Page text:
The design visionary shares what drives his creativity and ingenuity
Philippe Starck is a French inventor, creator, architect, designer, and artistic director with an acute awareness toward ecological implications, enthusiasm for imagining new lifestyles, love of ideas, and concern with defending the intelligence of usefulness. From everyday products like furniture and lemon squeezers to revolutionary mega-yachts, space module habitation, vibrant hotels, and the miraculous technologies of electric cars and bikes, he never stops pushing the limits and criteria of contemporary design. Starck is a true visionary who brings together the art of innovation, democratic design, and ecology to benefit both humans and nature.
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In a feature for our Social Spaces catalog, we interviewed Starck to understand what drives his creativity and innovation, which manifested into a rich career with over 10,000 designs. It begins with a vision: Creation, whatever form it takes, must improve the lives of as many people as possible.
Haworth: When and why did you decide to become a designer?
Starck: I was never interested in design; it is a job that chose me and, because I am a coward, I simply accepted it. It was my DNA.
My father was an aeronautical engineer, and I learned under his drawing table that for a plane to fly, first you have to create it, and for it to fly you have to be rigorous. There is a logic in my work, a rigor and a desire to talk about something else, to give objects a voice. I have this mental sickness called creativity and I work with intuitions that are verified and constructed. I always remain at the center, at the core of things.
Then I remember my mother, a very pretty woman, a woman of panache. She was very elegant, very funny, very imaginative, very inventive. It is the “panache,” the feminine beauty of being able to transform everything into a dream.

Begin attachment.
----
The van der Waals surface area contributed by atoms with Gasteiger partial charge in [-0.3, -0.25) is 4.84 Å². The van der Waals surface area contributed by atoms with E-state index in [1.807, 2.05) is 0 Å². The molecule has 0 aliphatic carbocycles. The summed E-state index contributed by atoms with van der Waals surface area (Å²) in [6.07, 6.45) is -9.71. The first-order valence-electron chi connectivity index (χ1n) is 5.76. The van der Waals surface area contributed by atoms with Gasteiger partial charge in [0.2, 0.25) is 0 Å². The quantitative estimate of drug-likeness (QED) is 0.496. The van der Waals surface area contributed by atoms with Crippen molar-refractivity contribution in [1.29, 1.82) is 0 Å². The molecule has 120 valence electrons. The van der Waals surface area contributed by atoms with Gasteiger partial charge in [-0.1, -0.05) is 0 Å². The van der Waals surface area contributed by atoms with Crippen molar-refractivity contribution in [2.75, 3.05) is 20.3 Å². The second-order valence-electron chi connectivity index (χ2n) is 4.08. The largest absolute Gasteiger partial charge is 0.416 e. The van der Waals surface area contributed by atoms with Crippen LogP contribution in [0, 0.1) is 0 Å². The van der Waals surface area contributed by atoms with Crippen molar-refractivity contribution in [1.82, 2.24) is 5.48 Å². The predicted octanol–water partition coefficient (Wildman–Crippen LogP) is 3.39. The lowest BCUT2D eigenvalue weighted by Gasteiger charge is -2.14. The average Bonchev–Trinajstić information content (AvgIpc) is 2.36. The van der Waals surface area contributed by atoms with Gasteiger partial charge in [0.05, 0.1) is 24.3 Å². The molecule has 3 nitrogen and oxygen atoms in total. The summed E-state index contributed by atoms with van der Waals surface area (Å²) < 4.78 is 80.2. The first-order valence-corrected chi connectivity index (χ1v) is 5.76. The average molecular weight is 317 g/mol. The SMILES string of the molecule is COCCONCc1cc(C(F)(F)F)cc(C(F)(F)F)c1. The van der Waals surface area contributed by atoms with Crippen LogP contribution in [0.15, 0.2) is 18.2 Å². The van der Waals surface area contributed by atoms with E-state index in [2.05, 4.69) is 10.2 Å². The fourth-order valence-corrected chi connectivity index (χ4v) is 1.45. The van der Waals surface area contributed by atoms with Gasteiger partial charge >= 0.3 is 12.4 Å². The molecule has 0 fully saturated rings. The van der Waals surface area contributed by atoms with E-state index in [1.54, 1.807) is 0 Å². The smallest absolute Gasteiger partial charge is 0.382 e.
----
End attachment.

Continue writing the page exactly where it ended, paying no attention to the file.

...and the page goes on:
So, I try to bring my creativity, my rigor, and add a kind of general humor about life. In this useless world that design is—as it does not save lives—I do my best to suggest solutions to issues I have identified.
"Subversive, ethical, ecological, political, humorous…
this is how I see my duty as a creator.”
Haworth: Can you speak about your democratic design philosophy and how it influenced your creation of objects that are both attainable and well-designed?
Starck: A long time ago, I invented this concept of democratic design, that is increasing quality—through industrialization—while decreasing the price in order to make it accessible to the greatest number, because when I started, design was elitist. There were beautiful pieces, very costly, made for the very happy few. I hate elitism, and I could not accept that a family had to pay $10,000 to have dinner with their children. That is why I have fought all my life to take the “zeroes” off of everything.
Now, we can say that almost everybody can afford a high-quality design chair for $50. Democratic design is not a style. It is a humanism that aims to increase quality in every respect—cultural, qualitative, technological—to lower the price and to share it with as many people as possible. I would much rather make a million proposals at $1 each, than make one proposal at $1 million. But there are great people everywhere and why choose if you can work for all.